I’ve decided to move my cook book off of myspace and onto blogger for many reasons. Because I feel like nobody is reading this, although I’m sure I have a few fans out there. It’s just too easy to get side tracked by all the other stuff on the site, by all the bands who want me to buy their CDs, by all the people who think that I’ll go to their show in ....Prague...., by people I’ve never even met offering to sell me…things. Because there are a lot of vegetarians on myspace but none of them seem interested in vegetarian cooking.
Maybe you liked these recipes. If you did, feel free to follow me after the change, continue to read as I post more delicious dishes, and please (for the love of G-d!) leave comments. Try the recipes even if you aren’t a vegetarian. Most of this stuff is yummy, fun and easy to make, and very cheap ingredients.
Because Cold Turkey is slipping on the charts…oh wait that’s a completely different letter. Sorry if you didn’t get that joke, hopefully somebody, somewhere, did.
I’m also moving because I’ve just been to see the movie Julie & Julia and I’ve realized a few things about myself. True, I set out to write this cook book because I love cooking but it was mostly because I wanted to get a book published and I knew I had a niche. There are vegetarian cook books. There are cook books for people who live on their own, aka single people. However, somehow, amazingly nobody has thought to put the two together. There are tons of vegetarians out there who aren’t part of big families, or who are the only person in the family who doesn’t eat meat. I know I was the only one in my family, which is why I started teaching myself vegetarian cooking when I was 11-year-old.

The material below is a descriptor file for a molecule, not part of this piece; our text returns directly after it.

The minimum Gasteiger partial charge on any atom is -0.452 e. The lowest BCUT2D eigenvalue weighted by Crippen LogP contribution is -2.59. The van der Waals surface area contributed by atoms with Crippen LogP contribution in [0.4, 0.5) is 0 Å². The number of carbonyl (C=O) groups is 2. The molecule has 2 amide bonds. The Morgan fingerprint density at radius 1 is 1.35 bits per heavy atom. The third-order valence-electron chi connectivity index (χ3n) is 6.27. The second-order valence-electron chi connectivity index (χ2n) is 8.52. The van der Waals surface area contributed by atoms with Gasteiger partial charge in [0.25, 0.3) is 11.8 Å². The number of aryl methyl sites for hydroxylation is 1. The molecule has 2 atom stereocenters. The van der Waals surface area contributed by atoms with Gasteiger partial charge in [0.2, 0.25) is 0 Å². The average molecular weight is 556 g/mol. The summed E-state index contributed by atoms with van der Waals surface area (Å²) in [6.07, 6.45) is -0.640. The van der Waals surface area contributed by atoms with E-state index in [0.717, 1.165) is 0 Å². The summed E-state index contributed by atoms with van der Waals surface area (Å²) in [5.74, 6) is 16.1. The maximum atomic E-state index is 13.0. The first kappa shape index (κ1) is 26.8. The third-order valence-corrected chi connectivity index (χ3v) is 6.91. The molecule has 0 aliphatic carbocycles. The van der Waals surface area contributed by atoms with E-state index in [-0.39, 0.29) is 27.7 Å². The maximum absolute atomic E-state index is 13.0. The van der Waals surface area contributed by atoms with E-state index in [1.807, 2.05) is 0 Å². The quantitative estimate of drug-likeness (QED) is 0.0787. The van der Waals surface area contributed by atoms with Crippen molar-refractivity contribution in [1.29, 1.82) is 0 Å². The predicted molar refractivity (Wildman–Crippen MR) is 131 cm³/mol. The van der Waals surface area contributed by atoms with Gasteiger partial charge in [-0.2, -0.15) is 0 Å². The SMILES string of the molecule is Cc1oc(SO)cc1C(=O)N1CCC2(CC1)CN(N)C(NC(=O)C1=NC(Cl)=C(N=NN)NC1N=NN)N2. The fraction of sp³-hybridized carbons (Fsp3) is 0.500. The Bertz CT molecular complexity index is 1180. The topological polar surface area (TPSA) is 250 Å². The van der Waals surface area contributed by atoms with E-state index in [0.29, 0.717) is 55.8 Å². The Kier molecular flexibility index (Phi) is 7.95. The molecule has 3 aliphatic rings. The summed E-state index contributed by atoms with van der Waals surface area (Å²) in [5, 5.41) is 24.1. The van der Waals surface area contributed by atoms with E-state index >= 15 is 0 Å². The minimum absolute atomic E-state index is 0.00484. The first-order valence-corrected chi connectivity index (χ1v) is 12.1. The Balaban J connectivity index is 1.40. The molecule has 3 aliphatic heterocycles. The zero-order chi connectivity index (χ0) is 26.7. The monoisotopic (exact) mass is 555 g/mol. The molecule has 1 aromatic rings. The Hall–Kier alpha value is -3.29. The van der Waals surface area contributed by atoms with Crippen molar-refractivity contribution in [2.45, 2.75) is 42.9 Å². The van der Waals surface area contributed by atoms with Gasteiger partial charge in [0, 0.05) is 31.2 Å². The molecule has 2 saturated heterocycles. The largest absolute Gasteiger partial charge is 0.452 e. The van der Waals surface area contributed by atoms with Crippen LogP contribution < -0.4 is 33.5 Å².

I did use recipes on occasion but most of the time I didn’t like them, for several reasons.
1. Cook books are too exact, makes you feel like you have to follow as written, even when the author says you can deviate. There are two kinds of cooks in the world. The first kind: instinctive. You (I) just know what tastes good together. You (I) go to the store buy whatever looks good, go home, mix, add heat (or don’t), spices, and serve (or eat by myself). Sometimes it doesn’t taste very good but usually it does. I know what I like and I know how to make things taste the way I like. The other kind of cook is the scientific. They work with exact recipes (or don’t) adding things because they belong there, they are supposed to be that way. I’m not saying that scientific cooks can’t improvise, but they follow the rules and instinctive cooks don’t.
2. Even years later recipes didn’t work for me because I almost always cook for myself and no one else (sometimes I’ll make dinner for the family, my class (in Junior High I made a curry dish for a report on India and brought it to class. I got the recipe from a Linda McCartney book) or my friends) and most cook books with vegetarian dishes make at least 4 servings. Even if I really like what I’m cooking, I don’t want to have leftover three or four times in less than two weeks.
3. Recipes take time, especially the first few times you make them because you don’t know what goes where or when, and so you have to constantly check the book, stir, correct any problems you’ve made from misunderstandings or things that went wrong that you couldn’t possibly have known would happen (think this weeks House with the meatballs, one problem that vegetarians don’t have to deal with).
I guess that’s about it, really. Well, no not really. I think I also find some cook books (even Linda’s) a bit daunting, but for the most part I only stayed away from them because I didn’t need recipes to make delicious meals.
Rachel The Vegetarian.